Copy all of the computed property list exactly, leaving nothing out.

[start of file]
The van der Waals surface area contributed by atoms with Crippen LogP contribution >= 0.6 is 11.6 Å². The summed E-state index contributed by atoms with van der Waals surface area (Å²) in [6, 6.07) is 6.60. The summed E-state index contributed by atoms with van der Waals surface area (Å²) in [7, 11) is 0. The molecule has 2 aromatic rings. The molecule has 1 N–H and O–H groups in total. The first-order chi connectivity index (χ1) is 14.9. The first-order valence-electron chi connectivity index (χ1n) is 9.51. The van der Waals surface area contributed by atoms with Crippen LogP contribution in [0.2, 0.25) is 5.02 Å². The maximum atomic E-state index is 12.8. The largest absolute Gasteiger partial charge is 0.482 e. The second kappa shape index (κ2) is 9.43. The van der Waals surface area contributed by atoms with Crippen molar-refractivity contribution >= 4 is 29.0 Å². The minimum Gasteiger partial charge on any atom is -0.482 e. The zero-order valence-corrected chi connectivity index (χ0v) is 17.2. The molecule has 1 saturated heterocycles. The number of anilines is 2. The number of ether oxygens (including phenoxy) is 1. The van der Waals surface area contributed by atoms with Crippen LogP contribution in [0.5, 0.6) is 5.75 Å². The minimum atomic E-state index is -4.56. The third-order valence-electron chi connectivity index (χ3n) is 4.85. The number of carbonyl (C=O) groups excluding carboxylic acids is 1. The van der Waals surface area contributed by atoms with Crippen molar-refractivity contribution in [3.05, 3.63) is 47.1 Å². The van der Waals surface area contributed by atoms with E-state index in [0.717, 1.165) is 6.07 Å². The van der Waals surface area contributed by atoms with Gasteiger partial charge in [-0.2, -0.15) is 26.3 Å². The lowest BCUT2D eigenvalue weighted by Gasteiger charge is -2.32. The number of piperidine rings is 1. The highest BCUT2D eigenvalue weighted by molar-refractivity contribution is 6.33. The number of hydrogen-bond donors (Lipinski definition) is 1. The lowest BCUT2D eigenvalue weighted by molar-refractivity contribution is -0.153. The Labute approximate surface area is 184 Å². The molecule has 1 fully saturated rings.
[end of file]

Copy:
The van der Waals surface area contributed by atoms with Crippen LogP contribution >= 0.6 is 11.6 Å². The summed E-state index contributed by atoms with van der Waals surface area (Å²) in [6, 6.07) is 6.60. The summed E-state index contributed by atoms with van der Waals surface area (Å²) in [7, 11) is 0. The molecule has 2 aromatic rings. The molecule has 1 N–H and O–H groups in total. The first-order chi connectivity index (χ1) is 14.9. The first-order valence-electron chi connectivity index (χ1n) is 9.51. The van der Waals surface area contributed by atoms with Crippen LogP contribution in [0.2, 0.25) is 5.02 Å². The maximum atomic E-state index is 12.8. The largest absolute Gasteiger partial charge is 0.482 e. The second kappa shape index (κ2) is 9.43. The van der Waals surface area contributed by atoms with Crippen molar-refractivity contribution >= 4 is 29.0 Å². The minimum Gasteiger partial charge on any atom is -0.482 e. The zero-order valence-corrected chi connectivity index (χ0v) is 17.2. The molecule has 1 saturated heterocycles. The number of anilines is 2. The number of ether oxygens (including phenoxy) is 1. The van der Waals surface area contributed by atoms with Crippen LogP contribution in [0.5, 0.6) is 5.75 Å². The minimum atomic E-state index is -4.56. The third-order valence-electron chi connectivity index (χ3n) is 4.85. The number of carbonyl (C=O) groups excluding carboxylic acids is 1. The van der Waals surface area contributed by atoms with Crippen molar-refractivity contribution in [3.05, 3.63) is 47.1 Å². The van der Waals surface area contributed by atoms with E-state index in [0.717, 1.165) is 6.07 Å². The van der Waals surface area contributed by atoms with Gasteiger partial charge in [-0.2, -0.15) is 26.3 Å². The lowest BCUT2D eigenvalue weighted by Gasteiger charge is -2.32. The number of piperidine rings is 1. The highest BCUT2D eigenvalue weighted by molar-refractivity contribution is 6.33. The number of hydrogen-bond donors (Lipinski definition) is 1. The lowest BCUT2D eigenvalue weighted by molar-refractivity contribution is -0.153. The Labute approximate surface area is 184 Å². The molecule has 1 fully saturated rings.